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  1. Development & Approval Process (Drugs)

Drug Trials Snapshot: CORLANOR

Drug Trials Snapshot: CORLANOR

HOW TO USE THIS SNAPSHOT
The information provided in Snapshots highlights who participated in the clinical trials that supported the FDA approval of this drug, and whether there were differences among sex, race, and age groups. The “MORE INFO” bar shows more detailed, technical content for each section. The Snapshot is intended as one tool for consumers to use when discussing the risks and benefits of the drugs.

LIMITATIONS OF THIS SNAPSHOT:
Do not rely on Snapshots to make decisions regarding medical care. Always speak to your health provider about the risks and benefits of a drug. Refer to the CORLANOR Prescribing Information for complete information.

CORLANOR (ivabradine)
(core' lan ore)
Amgen Inc.
Approval date: April 15, 2015


DRUG TRIALS SNAPSHOT SUMMARY:

What is the drug for?

CORLANOR is a drug used to reduce the risk of a patient going to the hospital because his/her heart is not pumping as well as it should be (also known as worsening heart failure).

How is this drug used?

CORLANOR should be used in patients who have symptoms of heart failure that are stable, a normal heartbeat with a resting heart rate of at least 70 beats per minute, and are taking a type of drug called a beta blocker at the highest dose they can tolerate.

CORLANOR is a tablet that is taken by mouth twice a day.

CORLANOR is for certain people who have long-lasting (chronic) heart failure caused by the lower-left part of their heart not contracting well.

What are the benefits of this drug?

CORLANOR reduces the risk of being hospitalized for worsening heart failure.

What are the benefits of this drug (results of trials used to assess efficacy)?

The efficacy of CORLANOR is summarized in the table below.

Table 2. Incidence of the Primary Composite Endpoint and its Components in the Trial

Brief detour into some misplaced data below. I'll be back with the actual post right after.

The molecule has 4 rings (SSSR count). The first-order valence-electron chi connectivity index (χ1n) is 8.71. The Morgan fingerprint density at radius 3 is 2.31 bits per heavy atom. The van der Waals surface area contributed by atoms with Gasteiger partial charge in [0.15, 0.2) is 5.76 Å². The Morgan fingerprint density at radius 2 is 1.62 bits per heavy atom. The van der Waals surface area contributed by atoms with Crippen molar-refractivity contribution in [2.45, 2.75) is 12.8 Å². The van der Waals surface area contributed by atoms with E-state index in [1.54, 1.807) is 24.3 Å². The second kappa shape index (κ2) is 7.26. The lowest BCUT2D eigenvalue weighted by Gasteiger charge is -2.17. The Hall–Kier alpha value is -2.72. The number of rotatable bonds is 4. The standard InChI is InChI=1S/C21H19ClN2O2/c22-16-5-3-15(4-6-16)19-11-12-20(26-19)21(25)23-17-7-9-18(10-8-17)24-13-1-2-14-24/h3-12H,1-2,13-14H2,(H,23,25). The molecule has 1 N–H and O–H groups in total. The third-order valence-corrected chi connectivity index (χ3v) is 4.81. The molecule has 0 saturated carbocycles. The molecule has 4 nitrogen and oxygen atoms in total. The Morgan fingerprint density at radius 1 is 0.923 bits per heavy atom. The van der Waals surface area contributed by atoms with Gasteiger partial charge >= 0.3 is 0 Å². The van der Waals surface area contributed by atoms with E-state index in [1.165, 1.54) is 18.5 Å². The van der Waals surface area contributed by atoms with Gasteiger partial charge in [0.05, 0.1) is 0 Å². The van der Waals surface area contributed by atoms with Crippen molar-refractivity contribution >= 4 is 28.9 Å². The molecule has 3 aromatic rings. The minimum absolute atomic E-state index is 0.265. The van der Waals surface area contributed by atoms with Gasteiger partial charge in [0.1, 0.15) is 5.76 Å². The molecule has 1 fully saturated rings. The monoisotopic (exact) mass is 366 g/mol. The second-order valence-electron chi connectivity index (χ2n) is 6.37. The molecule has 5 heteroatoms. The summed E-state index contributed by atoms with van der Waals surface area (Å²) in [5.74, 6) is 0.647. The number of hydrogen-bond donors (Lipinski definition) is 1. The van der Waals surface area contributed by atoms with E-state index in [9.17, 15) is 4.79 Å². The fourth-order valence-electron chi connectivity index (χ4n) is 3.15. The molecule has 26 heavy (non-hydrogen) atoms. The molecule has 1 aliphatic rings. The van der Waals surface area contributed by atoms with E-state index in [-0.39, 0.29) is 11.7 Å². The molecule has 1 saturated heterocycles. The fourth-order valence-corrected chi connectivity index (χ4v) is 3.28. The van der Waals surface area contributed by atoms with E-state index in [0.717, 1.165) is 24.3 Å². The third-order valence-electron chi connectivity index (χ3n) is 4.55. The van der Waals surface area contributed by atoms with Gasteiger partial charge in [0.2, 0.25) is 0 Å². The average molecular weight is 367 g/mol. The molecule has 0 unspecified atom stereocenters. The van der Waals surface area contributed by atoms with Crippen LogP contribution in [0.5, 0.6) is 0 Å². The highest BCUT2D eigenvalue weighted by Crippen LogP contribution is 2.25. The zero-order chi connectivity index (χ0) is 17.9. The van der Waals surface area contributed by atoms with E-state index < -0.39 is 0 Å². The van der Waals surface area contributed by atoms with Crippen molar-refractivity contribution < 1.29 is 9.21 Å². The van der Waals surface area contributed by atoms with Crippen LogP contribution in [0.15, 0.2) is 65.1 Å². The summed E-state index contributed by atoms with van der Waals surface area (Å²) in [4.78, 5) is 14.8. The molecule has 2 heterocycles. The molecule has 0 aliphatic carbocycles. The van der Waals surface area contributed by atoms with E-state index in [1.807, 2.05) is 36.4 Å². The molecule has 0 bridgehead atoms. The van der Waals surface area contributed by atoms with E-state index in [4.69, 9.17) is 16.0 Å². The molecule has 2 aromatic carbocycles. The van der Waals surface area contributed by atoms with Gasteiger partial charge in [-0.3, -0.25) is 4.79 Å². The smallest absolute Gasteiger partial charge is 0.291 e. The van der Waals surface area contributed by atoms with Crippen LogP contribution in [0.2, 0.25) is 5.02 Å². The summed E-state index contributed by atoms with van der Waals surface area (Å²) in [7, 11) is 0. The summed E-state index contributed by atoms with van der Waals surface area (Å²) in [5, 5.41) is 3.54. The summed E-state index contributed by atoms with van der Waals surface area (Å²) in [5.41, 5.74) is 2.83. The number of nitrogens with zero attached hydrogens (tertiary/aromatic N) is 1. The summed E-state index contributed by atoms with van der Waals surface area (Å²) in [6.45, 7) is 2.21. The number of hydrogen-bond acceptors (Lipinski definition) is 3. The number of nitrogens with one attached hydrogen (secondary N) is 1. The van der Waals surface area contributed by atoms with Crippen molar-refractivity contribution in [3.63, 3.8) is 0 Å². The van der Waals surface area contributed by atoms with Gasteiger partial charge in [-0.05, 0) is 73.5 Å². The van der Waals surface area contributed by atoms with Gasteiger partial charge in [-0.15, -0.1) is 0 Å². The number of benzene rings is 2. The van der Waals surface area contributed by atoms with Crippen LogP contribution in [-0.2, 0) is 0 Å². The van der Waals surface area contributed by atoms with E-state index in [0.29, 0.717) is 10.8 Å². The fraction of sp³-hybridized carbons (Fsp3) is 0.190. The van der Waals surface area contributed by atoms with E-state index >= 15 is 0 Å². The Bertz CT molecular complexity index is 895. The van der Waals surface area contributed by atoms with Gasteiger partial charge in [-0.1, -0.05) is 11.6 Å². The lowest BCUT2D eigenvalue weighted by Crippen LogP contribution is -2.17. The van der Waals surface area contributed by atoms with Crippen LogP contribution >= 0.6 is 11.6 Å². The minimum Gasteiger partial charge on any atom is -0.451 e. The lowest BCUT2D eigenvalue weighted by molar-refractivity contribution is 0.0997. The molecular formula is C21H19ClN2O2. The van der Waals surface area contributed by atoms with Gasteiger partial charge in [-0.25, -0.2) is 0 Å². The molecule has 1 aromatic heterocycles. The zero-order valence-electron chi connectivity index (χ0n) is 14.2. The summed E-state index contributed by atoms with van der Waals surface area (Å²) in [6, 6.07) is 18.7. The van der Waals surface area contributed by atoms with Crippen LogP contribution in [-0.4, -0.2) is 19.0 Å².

Endpoint

CORLANOR
N=3241
Placebo
N=3264
Hazard Ratio [95% CI] p-value
n % [% per year] n % [% per year]

Primary composite endpoint:
time to first hospitalization for worsening heart failure or cardiovascular deatha

793 24.5 14.5 937 28.7 17.7 0.82 [0.75,0.90] <>

Hospitalization for worsening heart failure

505 15.6 9.2 660 20.2 12.5      

Cardiovascular death as first event

288 8.9 2.8 277 8.5 4.7      

Subjects with events at any time

Hospitalization for worsening heart failureb

514 15.9 9.4 672 20.6 12.7 0.74

[0.66,0.83]

 

Cardiovascular death as first Eventb

449 13.9 7.5 491 15 8.3 0.91

[0.80,1.03]

 

a Subjects who died on the same calendar day as their first hospitalization for worsening heart failure are counted under cardiovascular death.
b Analyses of the components of the primary composite endpoint were not prospectively planned to be adjusted for multiplicity.
N: number of patients at risk; n: number of patients having experienced the endpoint; %: incidence rate = (n/N) x 100; % PY: percent of patients who had a hospitalization for worsening heart failure or cardiovascular death per year of exposure; CI: confidence interval
The hazard ratio between treatment groups (CORLANOR /placebo) was estimated based on an adjusted Cox proportional hazards model with beta-blocker intake at randomization (yes/no) as a covariate; p-value: Wald test
Source: Adapted from CORLANOR Prescribing Information, Table 3

Were there any differences in how well the drug worked in clinical trials among sex, race and age?

Subgroup analyses were conducted for sex, race and age.

  • Sex: CORLANOR appeared to be similarly effective in men and women.